Two GovLoop members provide a steady flow of information about efforts to contain the oil spill, writes Andrew Krzmarzick.
Like a tree falling in the forest with nary a witness, will the oil spill be over when Anderson Cooper’s crew packs up its cameras and rushes to the next calamity?
Not if social media has anything to say about it.
“It’s day 77, and we as a whole are losing interest in the oil spill,” wrote Chris Bennett in a recent blog post on GovLoop. “The top two CNN.com headlines right now are about Bobby Fischer and the heat wave. And if you prefer numbers, Google search traffic for ‘oil spill’ is down 63 percent since late May.”
Why is Bennett troubled by traditional media’s fading focus on the oil spill?
For starters, he was one of the first people to watch oil wash ashore in Louisiana. Bennett spent two weeks in early May documenting the deployment of dams by the Army National Guard shortly after the explosion. Then in mid-June, Bennett was tapped to manage a project in which several smaller boats are vacuuming oil that has pooled in waters too shallow for barges and massive skimmers. He has been chronicling these experiences via the "Chris Bennett Crisis Blog."
Bennett is not only offering a firsthand perspective on clean-up efforts but also sharing detailed answers to questions such as, "What impact will a hurricane have on the oil spill?” and “What is a relief well?” Moreover, he’s turned a spotlight on the heroic efforts of the 2,000-plus men and women of the National Guard and Coast Guard who have “dropped everything to work around-the-clock protecting our coast and wildlife from the threat of oil — sleeping in bunk trailers, working long days in the sand and hot sun, then getting up to do it all over again.”
In many ways, Bennett’s blog coverage cuts through the sensationalism we see on TV, tells the untold stories and helps us understand the full effect on Gulf Coast communities.
A Richness of Resources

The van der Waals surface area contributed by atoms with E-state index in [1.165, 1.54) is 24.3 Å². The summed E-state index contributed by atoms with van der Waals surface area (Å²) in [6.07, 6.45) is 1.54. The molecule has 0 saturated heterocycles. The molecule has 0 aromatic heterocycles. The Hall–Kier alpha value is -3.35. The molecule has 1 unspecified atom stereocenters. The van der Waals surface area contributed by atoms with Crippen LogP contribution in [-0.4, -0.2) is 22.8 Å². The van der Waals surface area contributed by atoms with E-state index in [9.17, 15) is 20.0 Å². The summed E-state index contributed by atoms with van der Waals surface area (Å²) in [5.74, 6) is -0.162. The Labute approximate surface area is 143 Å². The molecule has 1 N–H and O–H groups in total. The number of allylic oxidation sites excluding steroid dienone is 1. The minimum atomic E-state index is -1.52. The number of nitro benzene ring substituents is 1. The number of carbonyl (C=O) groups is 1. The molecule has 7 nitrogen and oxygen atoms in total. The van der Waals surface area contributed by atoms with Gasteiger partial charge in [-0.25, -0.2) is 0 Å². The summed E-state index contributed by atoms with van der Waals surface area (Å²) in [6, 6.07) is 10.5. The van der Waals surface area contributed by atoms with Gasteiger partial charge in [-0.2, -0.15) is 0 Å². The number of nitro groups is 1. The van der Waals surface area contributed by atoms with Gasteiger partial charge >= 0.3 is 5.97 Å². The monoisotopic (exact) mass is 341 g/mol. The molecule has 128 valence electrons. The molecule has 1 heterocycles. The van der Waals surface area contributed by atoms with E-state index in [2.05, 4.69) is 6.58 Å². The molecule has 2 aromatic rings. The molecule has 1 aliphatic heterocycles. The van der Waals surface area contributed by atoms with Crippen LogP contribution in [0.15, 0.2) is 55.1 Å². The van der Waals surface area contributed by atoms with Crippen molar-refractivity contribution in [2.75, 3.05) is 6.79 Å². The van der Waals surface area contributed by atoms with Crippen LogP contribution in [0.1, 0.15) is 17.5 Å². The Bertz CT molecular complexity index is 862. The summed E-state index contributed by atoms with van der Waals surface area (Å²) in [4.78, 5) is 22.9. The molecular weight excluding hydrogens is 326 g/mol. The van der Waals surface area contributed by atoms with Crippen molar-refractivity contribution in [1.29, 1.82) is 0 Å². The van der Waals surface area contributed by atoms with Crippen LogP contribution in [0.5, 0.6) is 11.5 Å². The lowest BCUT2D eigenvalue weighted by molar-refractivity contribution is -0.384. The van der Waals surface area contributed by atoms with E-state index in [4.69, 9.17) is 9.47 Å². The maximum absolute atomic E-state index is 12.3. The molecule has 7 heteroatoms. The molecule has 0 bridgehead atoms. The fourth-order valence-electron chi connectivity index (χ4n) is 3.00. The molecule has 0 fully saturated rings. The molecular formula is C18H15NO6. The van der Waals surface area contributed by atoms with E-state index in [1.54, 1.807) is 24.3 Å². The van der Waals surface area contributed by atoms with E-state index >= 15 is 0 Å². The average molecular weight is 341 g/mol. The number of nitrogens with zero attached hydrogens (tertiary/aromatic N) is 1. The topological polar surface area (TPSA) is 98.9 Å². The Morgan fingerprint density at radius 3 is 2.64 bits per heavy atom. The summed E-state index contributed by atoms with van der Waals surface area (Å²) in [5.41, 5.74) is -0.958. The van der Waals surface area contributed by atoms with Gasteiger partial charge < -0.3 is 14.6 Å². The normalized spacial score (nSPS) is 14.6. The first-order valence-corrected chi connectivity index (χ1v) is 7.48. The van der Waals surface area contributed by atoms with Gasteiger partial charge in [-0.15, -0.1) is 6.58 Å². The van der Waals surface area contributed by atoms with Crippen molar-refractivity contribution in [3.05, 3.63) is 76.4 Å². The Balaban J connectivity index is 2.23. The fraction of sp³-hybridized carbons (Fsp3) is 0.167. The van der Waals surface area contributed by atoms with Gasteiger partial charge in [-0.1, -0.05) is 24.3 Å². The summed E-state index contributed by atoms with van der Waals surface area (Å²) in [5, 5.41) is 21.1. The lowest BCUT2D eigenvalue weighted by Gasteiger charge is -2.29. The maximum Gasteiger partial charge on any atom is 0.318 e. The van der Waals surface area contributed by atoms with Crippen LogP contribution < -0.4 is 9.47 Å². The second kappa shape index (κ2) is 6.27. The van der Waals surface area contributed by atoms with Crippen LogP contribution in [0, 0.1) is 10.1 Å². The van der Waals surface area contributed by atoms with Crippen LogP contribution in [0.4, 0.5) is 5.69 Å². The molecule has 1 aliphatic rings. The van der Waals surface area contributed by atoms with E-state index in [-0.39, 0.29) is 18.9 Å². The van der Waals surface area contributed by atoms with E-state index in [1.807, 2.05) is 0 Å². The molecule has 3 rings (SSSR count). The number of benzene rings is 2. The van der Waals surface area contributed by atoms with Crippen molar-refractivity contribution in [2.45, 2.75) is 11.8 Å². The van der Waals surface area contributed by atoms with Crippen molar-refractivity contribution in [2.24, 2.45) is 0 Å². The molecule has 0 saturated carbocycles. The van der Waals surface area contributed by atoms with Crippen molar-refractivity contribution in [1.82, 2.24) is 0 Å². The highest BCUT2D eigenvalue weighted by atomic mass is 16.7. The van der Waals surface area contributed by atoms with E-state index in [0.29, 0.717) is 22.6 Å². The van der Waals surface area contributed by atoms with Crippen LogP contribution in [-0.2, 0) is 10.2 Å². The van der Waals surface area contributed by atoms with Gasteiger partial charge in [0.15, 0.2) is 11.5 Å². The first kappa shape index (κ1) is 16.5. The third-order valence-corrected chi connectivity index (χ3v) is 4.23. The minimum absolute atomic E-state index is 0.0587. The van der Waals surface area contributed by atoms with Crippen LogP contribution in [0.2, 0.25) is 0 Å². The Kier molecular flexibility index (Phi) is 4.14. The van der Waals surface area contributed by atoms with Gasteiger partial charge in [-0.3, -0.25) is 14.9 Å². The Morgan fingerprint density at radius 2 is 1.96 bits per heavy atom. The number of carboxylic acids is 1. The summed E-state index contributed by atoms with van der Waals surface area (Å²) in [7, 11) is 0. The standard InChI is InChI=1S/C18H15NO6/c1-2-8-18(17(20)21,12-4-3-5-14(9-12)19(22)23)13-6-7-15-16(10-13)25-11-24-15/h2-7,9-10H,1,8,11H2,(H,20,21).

Meanwhile, Sara Estes Cohen, who provides support to the Homeland Security Department’s First Responder Communities of Practice, has set up Gulf Coast oil spill forums on GovLoop and Facebook.
Rather than using the forums to berate BP or fume about failed attempts to stop the spill from spreading, members have compiled an impressive list of links to government agencies and organizations that are using social media to report on ongoing developments. By linking to sites that range from the National Oceanic and Atmospheric Administration’s interactive Gulf Response map at GeoPlatform.gov to the use of Twitter by the Louisiana Governor’s Office of Homeland Security and Emergency Preparedness to deliver timely messages and respond to people's concerns, members hope to apply lessons from this crisis to future events.
Moreover, they’ve been aggregating Really Simple Syndication feeds with spill-related news, analyzing BP’s crisis communications campaigns — and its early neglect of social media — and posting photos and videos from on-the-ground reporters, such as Bennett.
Even though the Cooper crew will soon set sail for new shores, Gulf Coast residents, concerned government employees and contractors will continue to share stories about the Deepwater Horizon oil spill.
Of course, the real test of social media’s value will be its ability to help us capitalize on the lessons and mitigate future misfortunes.